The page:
In a discussion of architectural representation, it is appropriate to include the faculties of memory, imagination, and fantasy as fundamental components of sketching. Each has a specific identity, but they are also inter-dependent. Memory is a part of our conscious and subconscious mind; it is impossible to escape its presence and influence, thus, it has significant influence upon imagination and fantasy (Casey, 1976). A common definition of imagination as an autonomous mental act includes the power of the mind to form a mental image or concept of something that is unreal or not present. This definition is important in understanding architectural sketching as a creative endeavor, because not knowing how mental impressions originate leads creative people not to speculate, but to proclaim that they came from imagination. Imagination, whose main abilities include a lack of determinism of ' pure possibility' , is related to memory and fantasy as an influence or a possible mode of origination (Casey, 1976). Common usage interprets fantasy as creative imagination, or as dramatic fiction marked by highly fanciful or supernatural elements. Fantasy can also be connected to illusion or hallucination. Historically, faculties of memory, imagination and fantasy were seen as being dependent upon images.

The myth of the beginning of drawing provides a good example of image presentation (Evans, 1986). As an attempt to remember her departing lover, Diboutades traces the likeness of him on a wall. Diboutades could have been reminded of her lover in many different ways, but she chose to keep him with an image of his person, specifically his body (this may also be the mythical origin of memory, the fragment to keep the memory). Through history the form of the body is magically part of our being. Diboutades did not keep a lock of her lover's hair or copies of his finger prints, instead she retained a tracing of his shadow as an indication of his person. Thus, using the recollection faculty of memory, the recombination and image-making qualities of imagination, and the future-creating aspect of fantasy, the myth of Diboutades questions how images take on a speculative role in the early understanding of the faculties of the mind.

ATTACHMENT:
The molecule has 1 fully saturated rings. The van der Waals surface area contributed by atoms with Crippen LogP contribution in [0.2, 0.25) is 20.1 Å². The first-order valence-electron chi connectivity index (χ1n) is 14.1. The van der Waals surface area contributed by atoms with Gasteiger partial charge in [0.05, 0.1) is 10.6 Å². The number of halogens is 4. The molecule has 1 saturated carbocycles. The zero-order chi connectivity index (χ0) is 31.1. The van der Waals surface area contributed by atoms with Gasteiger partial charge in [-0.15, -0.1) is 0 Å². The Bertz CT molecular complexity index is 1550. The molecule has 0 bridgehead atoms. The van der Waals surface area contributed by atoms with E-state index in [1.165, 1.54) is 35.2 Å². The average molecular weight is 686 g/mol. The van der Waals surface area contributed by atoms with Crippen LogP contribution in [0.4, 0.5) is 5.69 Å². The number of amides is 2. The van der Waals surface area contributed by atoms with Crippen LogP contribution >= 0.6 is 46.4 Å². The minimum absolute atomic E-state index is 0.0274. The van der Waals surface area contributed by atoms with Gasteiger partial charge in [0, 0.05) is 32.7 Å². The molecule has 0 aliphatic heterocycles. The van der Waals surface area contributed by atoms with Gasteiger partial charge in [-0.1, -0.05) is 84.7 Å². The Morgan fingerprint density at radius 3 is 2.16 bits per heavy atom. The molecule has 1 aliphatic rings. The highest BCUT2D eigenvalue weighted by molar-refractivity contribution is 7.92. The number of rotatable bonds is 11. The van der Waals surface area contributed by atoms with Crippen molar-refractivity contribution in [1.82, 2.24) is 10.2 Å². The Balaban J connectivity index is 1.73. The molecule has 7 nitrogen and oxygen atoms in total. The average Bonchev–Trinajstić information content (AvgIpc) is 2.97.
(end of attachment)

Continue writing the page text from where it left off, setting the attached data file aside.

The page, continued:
Architectural sketches retain a certain amount of mystery because of their tenuous connection to memory, imagination and fantasy. Similar to artists' works, architects' sketches flow from an inner stimulus often seen as magical. Alien to the layman, the sketch is a conceptual ' working through' process for design. Beginning with the topic of memory, continuing with imagination and ending with fantasy, this chapter discusses ways in which these elements are intertwined and cannot be seen as entirely separate. Examples of architects' sketches from history, and those of contemporary architects, will elucidate the roles of memory, imagination and fantasy in the design process.

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